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CP, BNSF tell federal regulators they can handle rising traffic volumes

By Bill Stephens | June 10, 2021

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WASHINGTON – Canadian Pacific and BNSF Railway say they have enough crews, power, and other resources to handle surging demand for rail traffic.

CP and BNSF are the first two Class I railroads to respond to the Surface Transportation Board’s request for updates about their ability to meet demand. Citing rail service problems, STB Chairman Martin J. Oberman on May 28 asked the big railroads to provide information on their hiring plans, as well as current crew and locomotive availability.

CP CEO Keith Creel says his railroad is running well. “CP’s service has been strong in 2021 and continues to improve,” Creel wrote, noting that 94% of scheduled trains operating in the U.S. arrived on time to date in the second quarter. Average train speeds are consistent with pre-pandemic averages, he wrote, and merchandise trip plan compliance sits at 96.4% for the second quarter in the U.S.

Some 1,030 of CP’s 1,400 road locomotives are in service, with 46 units standing by as a surge fleet. The railroad plans to hire 110 train and engine service employees this year, and has 42 train crew personnel furloughed out of 1,034 in the U.S.

“BNSF has and will continue to take the steps to ensure we have the right resources to meet new demand levels while providing consistent and reliable service,” CEO Katie Farmer wrote. “BNSF has demonstrated our ability to increase our resources with great speed in response to changing circumstances and I am confident in our ability to do so now.”

BNSF has sufficient crews for current volumes, Farmer says, noting that the railroad has more than 1,500 train, yard, and engine employees on furlough, down from just over 3,000 at the end of January. BNSF is hiring in many locations across the system, and has increased staffing at its intermodal terminals by 15% to 35% at various places on its network.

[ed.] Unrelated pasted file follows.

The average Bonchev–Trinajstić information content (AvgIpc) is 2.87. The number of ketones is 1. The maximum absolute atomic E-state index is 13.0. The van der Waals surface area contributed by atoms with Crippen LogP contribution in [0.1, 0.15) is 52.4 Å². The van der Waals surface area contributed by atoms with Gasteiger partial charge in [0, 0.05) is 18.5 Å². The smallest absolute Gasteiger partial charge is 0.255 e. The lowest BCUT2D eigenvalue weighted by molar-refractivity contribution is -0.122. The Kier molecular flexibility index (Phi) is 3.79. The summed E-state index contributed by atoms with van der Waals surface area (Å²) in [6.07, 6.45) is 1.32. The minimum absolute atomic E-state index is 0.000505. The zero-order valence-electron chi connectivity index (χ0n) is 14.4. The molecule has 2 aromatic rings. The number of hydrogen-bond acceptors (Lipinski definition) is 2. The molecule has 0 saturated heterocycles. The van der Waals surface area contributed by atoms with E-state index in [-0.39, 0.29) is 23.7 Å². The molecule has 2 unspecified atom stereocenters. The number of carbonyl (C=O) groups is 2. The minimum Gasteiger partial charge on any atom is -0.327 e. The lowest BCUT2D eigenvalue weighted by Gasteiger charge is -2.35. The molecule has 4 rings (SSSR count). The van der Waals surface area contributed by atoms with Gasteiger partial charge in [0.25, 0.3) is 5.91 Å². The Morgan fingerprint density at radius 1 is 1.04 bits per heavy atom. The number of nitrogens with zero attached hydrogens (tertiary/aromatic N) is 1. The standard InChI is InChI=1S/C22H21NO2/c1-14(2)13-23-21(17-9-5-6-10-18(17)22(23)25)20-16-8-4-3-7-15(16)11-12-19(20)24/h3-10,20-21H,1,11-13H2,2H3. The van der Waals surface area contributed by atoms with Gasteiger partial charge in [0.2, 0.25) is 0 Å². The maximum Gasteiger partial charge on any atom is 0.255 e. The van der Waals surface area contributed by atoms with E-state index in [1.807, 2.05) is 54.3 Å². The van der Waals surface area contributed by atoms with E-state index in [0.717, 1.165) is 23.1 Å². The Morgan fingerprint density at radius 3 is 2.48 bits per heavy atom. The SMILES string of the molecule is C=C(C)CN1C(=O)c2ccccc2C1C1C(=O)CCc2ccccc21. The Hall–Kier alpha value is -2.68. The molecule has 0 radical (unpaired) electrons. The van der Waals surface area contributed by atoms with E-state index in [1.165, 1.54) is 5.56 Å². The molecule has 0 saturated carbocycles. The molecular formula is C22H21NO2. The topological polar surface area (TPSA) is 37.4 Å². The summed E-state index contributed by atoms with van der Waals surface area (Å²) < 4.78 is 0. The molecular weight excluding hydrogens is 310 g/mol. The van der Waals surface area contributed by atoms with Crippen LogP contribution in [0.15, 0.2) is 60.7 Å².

BNSF has 4,865 active high-horsepower locomotives and “considerable reserve capacity,” Farmer wrote. The railroad is using 41% more intermodal cars than a year ago, and 20% more than the active fleet in 2019, she wrote. It also boosted intermodal terminal crane capacity by 20%.

“All of this is not to suggest that the first five months of the year have been without challenges,” Farmer wrote, pointing to a pair of derailments on the railroad’s busy Southern Transcon and extreme winter weather earlier this year.

Railroads are part of a broader intermodal supply chain involving ports, trucks, and shipper and receiver facilities, Farmer notes. BNSF’s intermodal terminals have been affected by historically high container dwell and chassis shortages as shippers and receivers take as much as 48 hours longer than usual to load and unload equipment.

Farmer also noted that BNSF operates 24/7, while some terminals do not. “Some of our westbound flow is restricted into various terminals due to their processing capabilities,” she wrote. “We need all parts of the supply chain to be willing to operate 24 hours a day, seven days a week to help keep up with these unprecedented demand levels.”

Among the terminals that don’t operate around the clock: The ports of Los Angeles and Long Beach, which have experienced a logjam of container ships waiting offshore amid record volumes.

Trade associations representing chemical and fertilizer shippers have written to the STB in the past two weeks to complain about rail service. Neither CP nor BNSF were mentioned in those letters. Fertilizer shippers singled out problems on CSX Transportation, while chemical shippers said they are experiencing service problems on CSX, Kansas City Southern, and Norfolk Southern.

4 thoughts on “CP, BNSF tell federal regulators they can handle rising traffic volumes

  1. They are saying this to draw a contrast between themselves and the other PSR-inflicted roads struggling to meet current, let alone increased demand. Good show!

      1. The other railroads are afflicted with a previously unknown disease, “PSR”, which means Hating Your Own Customers And Telling Them You Don’t Want Their Business”.

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